Tufts University announced on Wednesday it will close its China-backed Confucius Institute after months of protests from students and local activists.
The university's closure of its Confucius Institute came after months of protests from local Taiwanese, Uighur, Tibetan, and Hong Konger citizens who, along with several student groups, saw the Chinese organization as a threat to political and academic freedom on campus.
The Confucius Institute, which the Trump administration designated as a "foreign mission" of the Chinese Communist Party, runs a network of campus outposts that often coerce Chinese students into advancing Beijing's interests and promote curricula that parrot China's talking points on sensitive issues. In recent months, both senior diplomats and congressional Republicans have identified the China-funded institution as a national security threat.
Howard Fass, the president of the Massachusetts chapter of the Formosan Association for Public Affairs, a nonprofit that advocates for Taiwanese independence, said months of relentless commitment from activists and students helped push China off campus.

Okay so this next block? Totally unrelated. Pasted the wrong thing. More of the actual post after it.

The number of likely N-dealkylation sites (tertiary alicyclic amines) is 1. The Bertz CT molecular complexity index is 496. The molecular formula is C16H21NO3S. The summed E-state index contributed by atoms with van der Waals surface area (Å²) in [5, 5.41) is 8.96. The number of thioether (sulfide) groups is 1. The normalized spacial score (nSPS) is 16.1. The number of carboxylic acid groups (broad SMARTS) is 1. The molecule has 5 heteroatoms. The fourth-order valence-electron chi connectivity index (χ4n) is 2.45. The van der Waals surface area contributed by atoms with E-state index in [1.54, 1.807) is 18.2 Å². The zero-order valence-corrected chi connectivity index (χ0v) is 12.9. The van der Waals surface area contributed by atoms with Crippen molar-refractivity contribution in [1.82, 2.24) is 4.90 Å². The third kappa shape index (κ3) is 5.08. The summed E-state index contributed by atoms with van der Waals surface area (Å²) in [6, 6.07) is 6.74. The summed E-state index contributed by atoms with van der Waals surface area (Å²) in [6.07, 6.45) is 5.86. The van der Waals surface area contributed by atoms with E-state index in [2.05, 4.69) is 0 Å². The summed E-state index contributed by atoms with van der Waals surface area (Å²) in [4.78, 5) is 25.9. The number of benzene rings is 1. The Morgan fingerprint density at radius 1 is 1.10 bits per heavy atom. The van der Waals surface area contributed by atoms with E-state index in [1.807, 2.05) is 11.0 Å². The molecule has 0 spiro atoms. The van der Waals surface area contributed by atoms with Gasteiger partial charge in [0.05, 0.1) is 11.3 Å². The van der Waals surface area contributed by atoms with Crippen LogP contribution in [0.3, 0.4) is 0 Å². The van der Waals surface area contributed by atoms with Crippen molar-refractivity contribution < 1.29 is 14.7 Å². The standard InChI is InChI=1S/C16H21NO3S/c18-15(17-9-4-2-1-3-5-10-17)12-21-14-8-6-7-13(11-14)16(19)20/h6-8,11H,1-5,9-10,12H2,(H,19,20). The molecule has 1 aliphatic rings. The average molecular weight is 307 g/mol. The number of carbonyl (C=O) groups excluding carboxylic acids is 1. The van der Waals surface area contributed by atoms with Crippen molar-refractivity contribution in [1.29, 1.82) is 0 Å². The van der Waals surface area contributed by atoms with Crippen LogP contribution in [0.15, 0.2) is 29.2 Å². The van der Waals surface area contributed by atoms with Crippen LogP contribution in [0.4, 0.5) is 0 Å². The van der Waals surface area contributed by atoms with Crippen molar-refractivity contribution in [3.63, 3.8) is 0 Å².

"Tufts did not [close its Confucius Institute] because they wanted to. In fact, they did everything they could to keep it as long as they could," Fass said. "They finally closed it because they saw that our collective resolve was unbending and that we would not give up with our peaceful protest for truth."
For weeks, activists protested on campus and outside the home of Tufts University president Anthony Monaco. The activists said they sent the university and multiple members of Congress more than 600 letters urging the school to close the institute.
Although the closure marks a hard-fought victory for the activists and students, Tufts reaffirmed its commitment to cooperating with China through other programs. The university maintains strong ties with Beijing Normal University, a school under the oversight of the Chinese Communist Party.
"We remain committed to international engagement with our partners and are enthused by increased student interest in Chinese language and culture," administrators said in a statement. "The [Confucius Institute] has made a valuable contribution to Chinese language and culture learning at Tufts and helped to facilitate Tufts's important relationship with [Beijing Normal University]. We appreciate all who have supported and contributed to its operation."
The school said its Confucius Institute will close in September.